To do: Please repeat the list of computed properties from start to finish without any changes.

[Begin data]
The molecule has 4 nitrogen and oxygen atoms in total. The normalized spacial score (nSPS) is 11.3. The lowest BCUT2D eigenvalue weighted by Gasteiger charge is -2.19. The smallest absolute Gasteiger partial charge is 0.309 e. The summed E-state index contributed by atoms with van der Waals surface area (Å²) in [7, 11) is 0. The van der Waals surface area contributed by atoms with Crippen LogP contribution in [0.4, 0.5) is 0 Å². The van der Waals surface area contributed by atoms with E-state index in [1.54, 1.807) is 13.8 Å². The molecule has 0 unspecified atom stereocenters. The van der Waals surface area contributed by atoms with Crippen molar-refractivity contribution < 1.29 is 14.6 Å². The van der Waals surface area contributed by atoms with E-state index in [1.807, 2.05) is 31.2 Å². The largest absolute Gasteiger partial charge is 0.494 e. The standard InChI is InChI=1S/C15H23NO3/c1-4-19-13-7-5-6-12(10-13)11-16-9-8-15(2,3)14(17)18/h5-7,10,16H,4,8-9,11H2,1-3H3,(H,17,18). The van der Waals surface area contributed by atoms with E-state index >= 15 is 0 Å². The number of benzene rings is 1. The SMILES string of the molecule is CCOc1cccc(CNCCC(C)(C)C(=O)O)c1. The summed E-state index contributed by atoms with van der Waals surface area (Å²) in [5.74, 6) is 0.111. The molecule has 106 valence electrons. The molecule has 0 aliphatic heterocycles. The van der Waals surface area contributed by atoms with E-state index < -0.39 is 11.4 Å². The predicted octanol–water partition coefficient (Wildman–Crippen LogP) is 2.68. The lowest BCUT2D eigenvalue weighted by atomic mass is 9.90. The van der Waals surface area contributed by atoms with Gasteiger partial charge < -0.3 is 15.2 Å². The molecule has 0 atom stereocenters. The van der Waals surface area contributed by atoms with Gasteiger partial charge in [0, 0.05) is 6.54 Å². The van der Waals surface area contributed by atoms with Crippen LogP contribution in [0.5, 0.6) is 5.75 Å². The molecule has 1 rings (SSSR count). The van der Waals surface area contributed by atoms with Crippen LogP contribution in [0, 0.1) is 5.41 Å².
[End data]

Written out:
The molecule has 4 nitrogen and oxygen atoms in total. The normalized spacial score (nSPS) is 11.3. The lowest BCUT2D eigenvalue weighted by Gasteiger charge is -2.19. The smallest absolute Gasteiger partial charge is 0.309 e. The summed E-state index contributed by atoms with van der Waals surface area (Å²) in [7, 11) is 0. The van der Waals surface area contributed by atoms with Crippen LogP contribution in [0.4, 0.5) is 0 Å². The van der Waals surface area contributed by atoms with E-state index in [1.54, 1.807) is 13.8 Å². The molecule has 0 unspecified atom stereocenters. The van der Waals surface area contributed by atoms with Crippen molar-refractivity contribution < 1.29 is 14.6 Å². The van der Waals surface area contributed by atoms with E-state index in [1.807, 2.05) is 31.2 Å². The largest absolute Gasteiger partial charge is 0.494 e. The standard InChI is InChI=1S/C15H23NO3/c1-4-19-13-7-5-6-12(10-13)11-16-9-8-15(2,3)14(17)18/h5-7,10,16H,4,8-9,11H2,1-3H3,(H,17,18). The van der Waals surface area contributed by atoms with E-state index >= 15 is 0 Å². The number of benzene rings is 1. The SMILES string of the molecule is CCOc1cccc(CNCCC(C)(C)C(=O)O)c1. The summed E-state index contributed by atoms with van der Waals surface area (Å²) in [5.74, 6) is 0.111. The molecule has 106 valence electrons. The molecule has 0 aliphatic heterocycles. The van der Waals surface area contributed by atoms with E-state index < -0.39 is 11.4 Å². The predicted octanol–water partition coefficient (Wildman–Crippen LogP) is 2.68. The lowest BCUT2D eigenvalue weighted by atomic mass is 9.90. The van der Waals surface area contributed by atoms with Gasteiger partial charge < -0.3 is 15.2 Å². The molecule has 0 atom stereocenters. The van der Waals surface area contributed by atoms with Gasteiger partial charge in [0, 0.05) is 6.54 Å². The van der Waals surface area contributed by atoms with Crippen LogP contribution in [0.5, 0.6) is 5.75 Å². The molecule has 1 rings (SSSR count). The van der Waals surface area contributed by atoms with Crippen LogP contribution in [0, 0.1) is 5.41 Å².